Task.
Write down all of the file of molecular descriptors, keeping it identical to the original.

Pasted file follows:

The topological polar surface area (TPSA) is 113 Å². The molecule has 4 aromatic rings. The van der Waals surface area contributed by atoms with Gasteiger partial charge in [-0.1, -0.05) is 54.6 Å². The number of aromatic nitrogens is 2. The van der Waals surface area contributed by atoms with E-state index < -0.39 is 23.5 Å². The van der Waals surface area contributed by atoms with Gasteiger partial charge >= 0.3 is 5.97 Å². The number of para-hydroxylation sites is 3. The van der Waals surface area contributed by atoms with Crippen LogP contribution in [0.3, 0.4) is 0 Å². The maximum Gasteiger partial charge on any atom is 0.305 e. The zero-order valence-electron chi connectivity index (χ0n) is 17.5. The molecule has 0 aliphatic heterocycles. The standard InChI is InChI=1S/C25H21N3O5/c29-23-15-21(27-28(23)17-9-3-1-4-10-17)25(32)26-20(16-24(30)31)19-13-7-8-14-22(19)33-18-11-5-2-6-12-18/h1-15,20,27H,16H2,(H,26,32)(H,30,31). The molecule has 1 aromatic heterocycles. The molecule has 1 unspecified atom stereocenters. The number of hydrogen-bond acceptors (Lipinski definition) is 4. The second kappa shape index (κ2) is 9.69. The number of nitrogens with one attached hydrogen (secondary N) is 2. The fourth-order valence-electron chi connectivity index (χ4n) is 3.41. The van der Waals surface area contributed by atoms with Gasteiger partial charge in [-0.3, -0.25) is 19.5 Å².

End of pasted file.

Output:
The topological polar surface area (TPSA) is 113 Å². The molecule has 4 aromatic rings. The van der Waals surface area contributed by atoms with Gasteiger partial charge in [-0.1, -0.05) is 54.6 Å². The number of aromatic nitrogens is 2. The van der Waals surface area contributed by atoms with E-state index < -0.39 is 23.5 Å². The van der Waals surface area contributed by atoms with Gasteiger partial charge >= 0.3 is 5.97 Å². The number of para-hydroxylation sites is 3. The van der Waals surface area contributed by atoms with Crippen LogP contribution in [0.3, 0.4) is 0 Å². The maximum Gasteiger partial charge on any atom is 0.305 e. The zero-order valence-electron chi connectivity index (χ0n) is 17.5. The molecule has 0 aliphatic heterocycles. The standard InChI is InChI=1S/C25H21N3O5/c29-23-15-21(27-28(23)17-9-3-1-4-10-17)25(32)26-20(16-24(30)31)19-13-7-8-14-22(19)33-18-11-5-2-6-12-18/h1-15,20,27H,16H2,(H,26,32)(H,30,31). The molecule has 1 aromatic heterocycles. The molecule has 1 unspecified atom stereocenters. The number of hydrogen-bond acceptors (Lipinski definition) is 4. The second kappa shape index (κ2) is 9.69. The number of nitrogens with one attached hydrogen (secondary N) is 2. The fourth-order valence-electron chi connectivity index (χ4n) is 3.41. The van der Waals surface area contributed by atoms with Gasteiger partial charge in [-0.3, -0.25) is 19.5 Å².